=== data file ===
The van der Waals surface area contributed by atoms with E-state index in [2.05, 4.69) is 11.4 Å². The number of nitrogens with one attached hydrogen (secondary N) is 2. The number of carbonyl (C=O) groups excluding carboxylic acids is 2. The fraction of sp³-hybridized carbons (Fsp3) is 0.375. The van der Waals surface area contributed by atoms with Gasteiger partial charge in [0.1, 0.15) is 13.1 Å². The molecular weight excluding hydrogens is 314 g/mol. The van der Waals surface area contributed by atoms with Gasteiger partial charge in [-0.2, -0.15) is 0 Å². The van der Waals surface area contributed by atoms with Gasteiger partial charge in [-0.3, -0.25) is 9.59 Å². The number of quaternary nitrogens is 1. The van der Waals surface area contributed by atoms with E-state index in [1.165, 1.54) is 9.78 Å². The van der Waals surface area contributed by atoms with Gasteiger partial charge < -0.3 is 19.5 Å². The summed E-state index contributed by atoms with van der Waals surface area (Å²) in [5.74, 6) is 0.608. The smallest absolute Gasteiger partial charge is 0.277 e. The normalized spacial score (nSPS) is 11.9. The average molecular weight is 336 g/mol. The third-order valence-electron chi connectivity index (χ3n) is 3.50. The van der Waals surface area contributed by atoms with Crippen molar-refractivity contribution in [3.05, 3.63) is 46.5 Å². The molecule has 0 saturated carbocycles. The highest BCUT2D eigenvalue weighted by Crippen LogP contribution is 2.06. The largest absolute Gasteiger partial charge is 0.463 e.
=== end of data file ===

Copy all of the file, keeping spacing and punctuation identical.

The van der Waals surface area contributed by atoms with E-state index in [2.05, 4.69) is 11.4 Å². The number of nitrogens with one attached hydrogen (secondary N) is 2. The number of carbonyl (C=O) groups excluding carboxylic acids is 2. The fraction of sp³-hybridized carbons (Fsp3) is 0.375. The van der Waals surface area contributed by atoms with Gasteiger partial charge in [0.1, 0.15) is 13.1 Å². The molecular weight excluding hydrogens is 314 g/mol. The van der Waals surface area contributed by atoms with Gasteiger partial charge in [-0.2, -0.15) is 0 Å². The van der Waals surface area contributed by atoms with Gasteiger partial charge in [-0.3, -0.25) is 9.59 Å². The number of quaternary nitrogens is 1. The van der Waals surface area contributed by atoms with E-state index in [1.165, 1.54) is 9.78 Å². The van der Waals surface area contributed by atoms with Gasteiger partial charge < -0.3 is 19.5 Å². The summed E-state index contributed by atoms with van der Waals surface area (Å²) in [5.74, 6) is 0.608. The smallest absolute Gasteiger partial charge is 0.277 e. The normalized spacial score (nSPS) is 11.9. The average molecular weight is 336 g/mol. The third-order valence-electron chi connectivity index (χ3n) is 3.50. The van der Waals surface area contributed by atoms with Crippen molar-refractivity contribution in [3.05, 3.63) is 46.5 Å². The molecule has 0 saturated carbocycles. The highest BCUT2D eigenvalue weighted by Crippen LogP contribution is 2.06. The largest absolute Gasteiger partial charge is 0.463 e.